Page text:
Is efficacy a laudable political virtue?
Given the place of preeminence the pursuit of happiness holds in American culture, it is perhaps not surprising that contentment seems to be at the height of political virtues.
One only needs to peruse the most recent spate of public opinion polls to see the degree to which political energy is focused on individual contentment. Job approval of both the president and of Congress is tracked on a weekly, if not a daily, basis by nearly every major polling firm. The tracking poll routinely conducted by Reuters/Ipsos even gauges public approval of the president by an extensive list of relevant issues:
But what does data like this actually reveal?
American politics prizes efficacy; this is the mark by which the health of democracy — a form of government at least colloquially understood to exist primarily to reflect the will of the people — is judged. Efficacy means individuals feel their voice is heard, which, by extension, presumably means they see their way of thinking reflected in the actions taken by political leaders. Approval ratings, therefore, are a good metric of how happy citizens are with government.
But do high levels of satisfaction correlate with good government? Conversely, do low levels of satisfaction correlate with bad government.?
That approval is not a good metric of government is evidence by the table (pictured above) from the Reuters/Ipsos poll. Various facets of economic policy do not reflect similar approval attitudes. On the back of the passage of the GOP tax bill, numerous corporations announced bonuses or wage increases for their employees, thus contributing to short-term economic boons.
It should follow, then, that those who approve of Trump’s handling of the economy also approve of his handling of taxes. Yet, as the data shows, this is not the case; though a plurality approved of how Trump is handling the economy, a majority disapproved of his handling of taxes.
The question is: does this cognitive dissonance matter? There is a very tired platitude that politics is perception. While this might be a poor mantra for substantive political reform, it is an important factor in considering the amount of deference politicians give to the feelings of their constituents.
In some cases, what appears to be cognitive dissonance may be something entirely different. A possible explanation for the disparate feelings of those surveyed by Reuters/Ipsos in regards to issues of taxation and the economy is that they come from different constituencies. The Trump tax cuts were not truly individual income tax cuts; they slashed corporate tax rates and, by changing certain deductions, shifted the bulk of the federal revenue burden from business owners to individuals. Those feeling the brunt of this surely had vastly different opinions from business owners, or from employees of businesses who passed on the federal government’s largess, on the subject of taxation, even if they appreciate the general upward trend of the economy.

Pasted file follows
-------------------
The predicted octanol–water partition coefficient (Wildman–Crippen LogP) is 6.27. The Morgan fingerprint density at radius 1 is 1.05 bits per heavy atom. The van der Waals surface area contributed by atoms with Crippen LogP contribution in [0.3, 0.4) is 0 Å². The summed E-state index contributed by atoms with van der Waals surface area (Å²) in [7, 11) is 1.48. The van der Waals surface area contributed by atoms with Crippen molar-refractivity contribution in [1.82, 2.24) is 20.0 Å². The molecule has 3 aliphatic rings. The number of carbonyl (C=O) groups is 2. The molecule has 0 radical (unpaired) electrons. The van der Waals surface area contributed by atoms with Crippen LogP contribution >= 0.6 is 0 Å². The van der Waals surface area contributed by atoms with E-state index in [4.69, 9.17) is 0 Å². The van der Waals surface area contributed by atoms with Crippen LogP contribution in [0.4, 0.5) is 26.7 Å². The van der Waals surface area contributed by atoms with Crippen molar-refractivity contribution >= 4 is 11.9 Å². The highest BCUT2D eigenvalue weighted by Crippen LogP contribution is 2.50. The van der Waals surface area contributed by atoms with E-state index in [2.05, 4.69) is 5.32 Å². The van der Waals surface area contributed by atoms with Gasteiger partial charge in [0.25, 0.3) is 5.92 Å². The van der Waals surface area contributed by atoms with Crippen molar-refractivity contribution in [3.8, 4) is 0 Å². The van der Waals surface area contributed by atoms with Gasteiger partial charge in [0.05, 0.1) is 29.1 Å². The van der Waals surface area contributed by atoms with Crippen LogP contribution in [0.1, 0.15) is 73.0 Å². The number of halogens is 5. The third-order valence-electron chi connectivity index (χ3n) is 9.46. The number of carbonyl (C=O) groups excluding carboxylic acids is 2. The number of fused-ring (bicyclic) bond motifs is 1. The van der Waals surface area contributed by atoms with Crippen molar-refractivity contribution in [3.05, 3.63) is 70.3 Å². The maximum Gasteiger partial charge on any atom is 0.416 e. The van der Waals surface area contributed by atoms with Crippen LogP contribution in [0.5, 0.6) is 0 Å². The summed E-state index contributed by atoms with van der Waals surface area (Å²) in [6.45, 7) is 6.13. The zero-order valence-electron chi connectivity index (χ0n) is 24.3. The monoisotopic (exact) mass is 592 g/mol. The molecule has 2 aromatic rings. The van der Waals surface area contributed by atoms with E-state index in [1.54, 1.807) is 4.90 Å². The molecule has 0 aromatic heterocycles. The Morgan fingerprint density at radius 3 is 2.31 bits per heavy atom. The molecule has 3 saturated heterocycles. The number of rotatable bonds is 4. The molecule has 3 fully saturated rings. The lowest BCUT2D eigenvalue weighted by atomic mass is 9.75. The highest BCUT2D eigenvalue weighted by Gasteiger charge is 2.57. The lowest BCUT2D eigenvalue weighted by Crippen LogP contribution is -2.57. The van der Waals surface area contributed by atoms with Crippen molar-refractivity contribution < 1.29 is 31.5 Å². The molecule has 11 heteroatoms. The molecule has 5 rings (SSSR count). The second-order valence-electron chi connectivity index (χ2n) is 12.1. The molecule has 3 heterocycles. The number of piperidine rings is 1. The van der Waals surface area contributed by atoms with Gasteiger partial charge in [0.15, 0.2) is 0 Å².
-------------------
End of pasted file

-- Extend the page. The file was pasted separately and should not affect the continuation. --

Herein lies another problem with holding efficacy up as a political virtue: it promotes the idea that the American public is one solid bloc of people, all in lockstep with each other’s opinions on how government should behave.
In reality, the polity is a loosely-connected mass of contradictory needs and viewpoints. Any questions touching upon political efficacy or the contentment of voters therefore ought to be caveated: Efficacious according to whom? Happiness in reference to what?
Polls, which create an amalgam voter based on census data and statistical algorithms encourage the fallacious notion that one person’s opinions can be substituted for another’s so long as the right mathematical conditions are met. But reality belies the wisdom of using any conclusions as a basis for judging government.
That citizens are happy is important. Even in less democratic governments, perceptions of fairness and efficacy create a society more likely to pay taxes and accept the short-term setbacks that regularly account on account of the simple fact that life is not stable. However, particularly in a country like America, that orders its governmental system around protection of individual rights, the people bear the burden of their own happiness. Self-government is the keystone of America’s democratic architecture. Opinion polling encourages thinking that defaults on this. Instead of focusing on issues in localities over which they have control, the weight of happiness is shifted onto the actions of external factors, namely the actions of federal politicians. This is something of an infinite loop of misery: citizens have little control over how federal politicians act and can only become more and more frustrated the longer political strife lasts.
Originally published at The Politics of Discretion.